'His poetry will go on': top Canadian writers pay tribute to beloved poet Patrick Lane
Susan Musgrave, Esi Edugyan and Margaret Atwood are among the luminaries honouring Lane, who died at 79
When Susan Musgrave first met famed author and fellow poet Patrick Lane four decades ago, she knew the mythology that surrounded him — that of a hard drinking, hard living West Coast writer.
Over time, however, she got to know the real Patrick Lane — which included that hard drinking and hard living, but also a gentler, more vulnerable side.
Lane died last week at 79 after a lengthy illness, and ever since, poets, novelists, bookshop owners, arts journalists, politicians, former students, literary festival organizers and others have been paying tribute.
So sorry to hear that poet Patrick Lane has died. I was his editor back in the early 70s. many demons fought and overcome. An ace <a href="https://twitter.com/hashtag/gardener?src=hash&ref_src=twsrc%5Etfw">#gardener</a> as well .. much sympathy to Poet Lorna Crozier.—@MargaretAtwood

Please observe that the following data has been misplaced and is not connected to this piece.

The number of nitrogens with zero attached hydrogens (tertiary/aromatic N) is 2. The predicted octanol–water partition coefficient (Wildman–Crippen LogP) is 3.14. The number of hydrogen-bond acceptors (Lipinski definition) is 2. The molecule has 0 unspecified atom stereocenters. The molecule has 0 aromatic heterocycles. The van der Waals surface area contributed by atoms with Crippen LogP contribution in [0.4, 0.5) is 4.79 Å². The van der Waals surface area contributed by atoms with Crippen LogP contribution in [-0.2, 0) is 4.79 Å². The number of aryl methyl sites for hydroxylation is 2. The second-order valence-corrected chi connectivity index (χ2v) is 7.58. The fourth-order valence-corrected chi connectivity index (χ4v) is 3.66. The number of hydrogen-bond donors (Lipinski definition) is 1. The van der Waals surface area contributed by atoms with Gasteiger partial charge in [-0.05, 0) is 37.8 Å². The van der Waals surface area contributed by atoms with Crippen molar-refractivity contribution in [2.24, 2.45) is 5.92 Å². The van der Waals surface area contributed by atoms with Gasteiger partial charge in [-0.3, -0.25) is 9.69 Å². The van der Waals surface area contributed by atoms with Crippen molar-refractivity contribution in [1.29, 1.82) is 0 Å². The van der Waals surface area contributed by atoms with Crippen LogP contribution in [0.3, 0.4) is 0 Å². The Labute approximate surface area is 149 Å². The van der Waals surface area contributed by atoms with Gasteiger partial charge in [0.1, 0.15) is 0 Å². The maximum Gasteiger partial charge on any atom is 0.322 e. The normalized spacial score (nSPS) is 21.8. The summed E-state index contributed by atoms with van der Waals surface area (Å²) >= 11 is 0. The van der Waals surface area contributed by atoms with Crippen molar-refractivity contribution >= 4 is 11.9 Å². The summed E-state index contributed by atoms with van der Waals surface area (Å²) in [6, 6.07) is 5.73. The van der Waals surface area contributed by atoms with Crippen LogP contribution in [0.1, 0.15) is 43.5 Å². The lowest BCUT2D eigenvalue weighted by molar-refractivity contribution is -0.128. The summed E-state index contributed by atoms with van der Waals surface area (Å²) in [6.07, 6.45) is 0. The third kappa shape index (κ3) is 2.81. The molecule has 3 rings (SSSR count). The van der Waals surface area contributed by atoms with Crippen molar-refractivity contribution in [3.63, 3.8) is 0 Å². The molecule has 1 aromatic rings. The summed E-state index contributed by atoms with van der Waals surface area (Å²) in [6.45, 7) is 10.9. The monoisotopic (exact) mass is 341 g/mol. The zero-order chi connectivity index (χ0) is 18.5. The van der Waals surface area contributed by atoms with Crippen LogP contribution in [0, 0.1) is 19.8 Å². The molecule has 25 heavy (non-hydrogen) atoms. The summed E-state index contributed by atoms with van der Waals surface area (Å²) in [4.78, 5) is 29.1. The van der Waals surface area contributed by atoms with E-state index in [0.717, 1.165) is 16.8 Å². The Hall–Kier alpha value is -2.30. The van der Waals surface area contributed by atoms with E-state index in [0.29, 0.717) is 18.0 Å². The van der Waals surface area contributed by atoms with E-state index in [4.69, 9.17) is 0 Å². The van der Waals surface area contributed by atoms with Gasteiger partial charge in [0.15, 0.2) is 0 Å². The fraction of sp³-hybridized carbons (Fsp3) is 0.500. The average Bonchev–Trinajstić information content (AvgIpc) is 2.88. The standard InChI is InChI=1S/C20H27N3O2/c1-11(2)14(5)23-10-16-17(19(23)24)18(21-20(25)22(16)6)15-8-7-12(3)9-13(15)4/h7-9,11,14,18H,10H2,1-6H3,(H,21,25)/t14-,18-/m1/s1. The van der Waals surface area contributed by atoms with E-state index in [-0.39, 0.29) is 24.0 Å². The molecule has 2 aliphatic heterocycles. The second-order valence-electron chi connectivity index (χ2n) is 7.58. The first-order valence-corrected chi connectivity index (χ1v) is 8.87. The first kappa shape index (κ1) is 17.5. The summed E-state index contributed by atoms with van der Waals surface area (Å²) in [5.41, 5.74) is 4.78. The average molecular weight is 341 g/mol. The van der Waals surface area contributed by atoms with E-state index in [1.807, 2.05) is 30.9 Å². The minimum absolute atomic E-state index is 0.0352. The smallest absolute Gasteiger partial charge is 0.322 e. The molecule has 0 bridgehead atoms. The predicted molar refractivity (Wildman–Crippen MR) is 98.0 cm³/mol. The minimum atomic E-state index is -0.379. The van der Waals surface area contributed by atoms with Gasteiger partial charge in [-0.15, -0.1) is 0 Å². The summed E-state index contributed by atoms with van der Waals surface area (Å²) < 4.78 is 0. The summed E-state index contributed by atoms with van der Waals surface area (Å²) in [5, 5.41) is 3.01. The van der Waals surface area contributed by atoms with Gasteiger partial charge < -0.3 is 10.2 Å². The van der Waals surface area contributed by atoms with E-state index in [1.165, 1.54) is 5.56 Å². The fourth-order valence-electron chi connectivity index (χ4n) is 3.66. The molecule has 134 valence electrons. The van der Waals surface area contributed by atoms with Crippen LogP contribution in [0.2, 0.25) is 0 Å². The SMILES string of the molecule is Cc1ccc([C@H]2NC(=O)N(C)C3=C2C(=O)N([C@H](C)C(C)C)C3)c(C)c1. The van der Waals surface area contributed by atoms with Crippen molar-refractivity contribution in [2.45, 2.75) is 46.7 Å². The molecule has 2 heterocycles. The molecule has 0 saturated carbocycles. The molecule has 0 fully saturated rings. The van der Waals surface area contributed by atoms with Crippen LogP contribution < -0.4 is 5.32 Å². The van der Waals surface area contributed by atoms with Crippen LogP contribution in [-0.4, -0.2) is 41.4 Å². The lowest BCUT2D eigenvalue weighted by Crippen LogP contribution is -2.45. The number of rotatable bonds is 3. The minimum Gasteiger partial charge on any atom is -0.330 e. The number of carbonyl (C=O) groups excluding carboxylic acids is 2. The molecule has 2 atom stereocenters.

Musgrave and her late husband Stephen Reid developed a bond with Lane and his partner, poet Lorna Crozier, especially when the pair moved to North Saanich outside Victoria, B.C. several decades ago.
"The four of us became really quite close and we had a lot of great, great times," says Musgrave, who fondly remembers dinners with Lane and Crozier, who lived nearby. "My favourite dish of his was a blackened chicken, and I'd always request that when we went over for dinner. He'd do it on the barbecue. He was a great cook."
Lane was widely admired for his poetry, which garnered countless accolades and honours, among them the Governor General's Award, the Lieutenant Governor's Award for Literary Excellence, multiple National Magazine Awards and the Order of Canada. Over his distinguished 50-year career he produced 25 volumes of poetry as well as several books of fiction and non-fiction.
"He and Lorna are my favourite poets in the country, so it was interesting having friends who are also your favourite poets. Usually I either like the people or I like their work but I don't like both," says Musgrave. "So that made friendship easy."
Of course, there were plenty of hard times, too. For years, Lane battled alcoholism, and wrote about his struggles in two books: Addicted: Notes From the Belly of the Beast, which he co-authored with Crozier, and his memoir There is a Season. Eventually his addiction became so severe that it turned life-threatening, and Lane agreed to get help.
He could take a really cruel situation and through beautiful language make it not only palatable, but see the beauty in pain.- Susan Musgrave